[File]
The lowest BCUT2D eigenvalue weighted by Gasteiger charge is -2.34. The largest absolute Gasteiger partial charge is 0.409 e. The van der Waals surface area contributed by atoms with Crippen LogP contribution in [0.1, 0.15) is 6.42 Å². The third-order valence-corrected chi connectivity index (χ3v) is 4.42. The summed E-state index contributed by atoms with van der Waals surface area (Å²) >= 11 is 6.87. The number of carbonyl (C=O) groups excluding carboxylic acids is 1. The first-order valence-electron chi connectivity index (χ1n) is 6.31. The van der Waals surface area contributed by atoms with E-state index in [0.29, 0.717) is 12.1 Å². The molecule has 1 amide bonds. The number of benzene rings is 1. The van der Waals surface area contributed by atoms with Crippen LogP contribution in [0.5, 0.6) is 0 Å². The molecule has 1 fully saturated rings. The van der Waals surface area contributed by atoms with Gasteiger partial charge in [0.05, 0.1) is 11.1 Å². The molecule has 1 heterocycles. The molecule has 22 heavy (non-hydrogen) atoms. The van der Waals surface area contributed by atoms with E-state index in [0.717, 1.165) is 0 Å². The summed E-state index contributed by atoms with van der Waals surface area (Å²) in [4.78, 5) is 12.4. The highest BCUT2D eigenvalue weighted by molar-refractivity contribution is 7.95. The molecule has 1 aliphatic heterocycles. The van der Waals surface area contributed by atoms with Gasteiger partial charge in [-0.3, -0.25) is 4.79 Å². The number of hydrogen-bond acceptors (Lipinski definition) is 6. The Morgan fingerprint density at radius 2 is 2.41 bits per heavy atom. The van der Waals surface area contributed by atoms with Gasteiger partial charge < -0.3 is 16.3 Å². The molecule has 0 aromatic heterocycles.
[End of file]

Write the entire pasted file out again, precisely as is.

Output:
The lowest BCUT2D eigenvalue weighted by Gasteiger charge is -2.34. The largest absolute Gasteiger partial charge is 0.409 e. The van der Waals surface area contributed by atoms with Crippen LogP contribution in [0.1, 0.15) is 6.42 Å². The third-order valence-corrected chi connectivity index (χ3v) is 4.42. The summed E-state index contributed by atoms with van der Waals surface area (Å²) >= 11 is 6.87. The number of carbonyl (C=O) groups excluding carboxylic acids is 1. The first-order valence-electron chi connectivity index (χ1n) is 6.31. The van der Waals surface area contributed by atoms with E-state index in [0.29, 0.717) is 12.1 Å². The molecule has 1 amide bonds. The number of benzene rings is 1. The van der Waals surface area contributed by atoms with Crippen LogP contribution in [0.5, 0.6) is 0 Å². The molecule has 1 fully saturated rings. The van der Waals surface area contributed by atoms with Gasteiger partial charge in [0.05, 0.1) is 11.1 Å². The molecule has 1 heterocycles. The molecule has 22 heavy (non-hydrogen) atoms. The van der Waals surface area contributed by atoms with E-state index in [0.717, 1.165) is 0 Å². The summed E-state index contributed by atoms with van der Waals surface area (Å²) in [4.78, 5) is 12.4. The highest BCUT2D eigenvalue weighted by molar-refractivity contribution is 7.95. The molecule has 1 aliphatic heterocycles. The van der Waals surface area contributed by atoms with Gasteiger partial charge in [-0.3, -0.25) is 4.79 Å². The number of hydrogen-bond acceptors (Lipinski definition) is 6. The Morgan fingerprint density at radius 2 is 2.41 bits per heavy atom. The van der Waals surface area contributed by atoms with Gasteiger partial charge < -0.3 is 16.3 Å². The molecule has 0 aromatic heterocycles.